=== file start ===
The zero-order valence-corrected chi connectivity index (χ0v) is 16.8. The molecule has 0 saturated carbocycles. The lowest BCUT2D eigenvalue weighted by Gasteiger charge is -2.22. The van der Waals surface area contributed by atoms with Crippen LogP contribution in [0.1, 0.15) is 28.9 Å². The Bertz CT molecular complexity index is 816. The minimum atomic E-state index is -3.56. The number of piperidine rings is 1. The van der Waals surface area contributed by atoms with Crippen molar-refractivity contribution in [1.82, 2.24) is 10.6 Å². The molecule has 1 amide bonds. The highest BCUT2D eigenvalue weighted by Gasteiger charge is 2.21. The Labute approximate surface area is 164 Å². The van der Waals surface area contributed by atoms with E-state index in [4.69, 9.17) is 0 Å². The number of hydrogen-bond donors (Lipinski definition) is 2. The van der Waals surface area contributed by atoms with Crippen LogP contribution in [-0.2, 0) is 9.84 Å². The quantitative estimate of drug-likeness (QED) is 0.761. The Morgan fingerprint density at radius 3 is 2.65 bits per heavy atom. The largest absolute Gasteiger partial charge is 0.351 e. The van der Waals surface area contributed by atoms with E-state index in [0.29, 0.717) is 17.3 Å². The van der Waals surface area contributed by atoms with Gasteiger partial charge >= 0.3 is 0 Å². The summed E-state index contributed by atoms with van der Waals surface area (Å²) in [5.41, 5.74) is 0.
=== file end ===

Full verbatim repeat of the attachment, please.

The zero-order valence-corrected chi connectivity index (χ0v) is 16.8. The molecule has 0 saturated carbocycles. The lowest BCUT2D eigenvalue weighted by Gasteiger charge is -2.22. The van der Waals surface area contributed by atoms with Crippen LogP contribution in [0.1, 0.15) is 28.9 Å². The Bertz CT molecular complexity index is 816. The minimum atomic E-state index is -3.56. The number of piperidine rings is 1. The van der Waals surface area contributed by atoms with Crippen molar-refractivity contribution in [1.82, 2.24) is 10.6 Å². The molecule has 1 amide bonds. The highest BCUT2D eigenvalue weighted by Gasteiger charge is 2.21. The Labute approximate surface area is 164 Å². The van der Waals surface area contributed by atoms with E-state index in [4.69, 9.17) is 0 Å². The number of hydrogen-bond donors (Lipinski definition) is 2. The van der Waals surface area contributed by atoms with Crippen LogP contribution in [-0.2, 0) is 9.84 Å². The quantitative estimate of drug-likeness (QED) is 0.761. The Morgan fingerprint density at radius 3 is 2.65 bits per heavy atom. The largest absolute Gasteiger partial charge is 0.351 e. The van der Waals surface area contributed by atoms with E-state index in [0.29, 0.717) is 17.3 Å². The van der Waals surface area contributed by atoms with Gasteiger partial charge >= 0.3 is 0 Å². The summed E-state index contributed by atoms with van der Waals surface area (Å²) in [5.41, 5.74) is 0.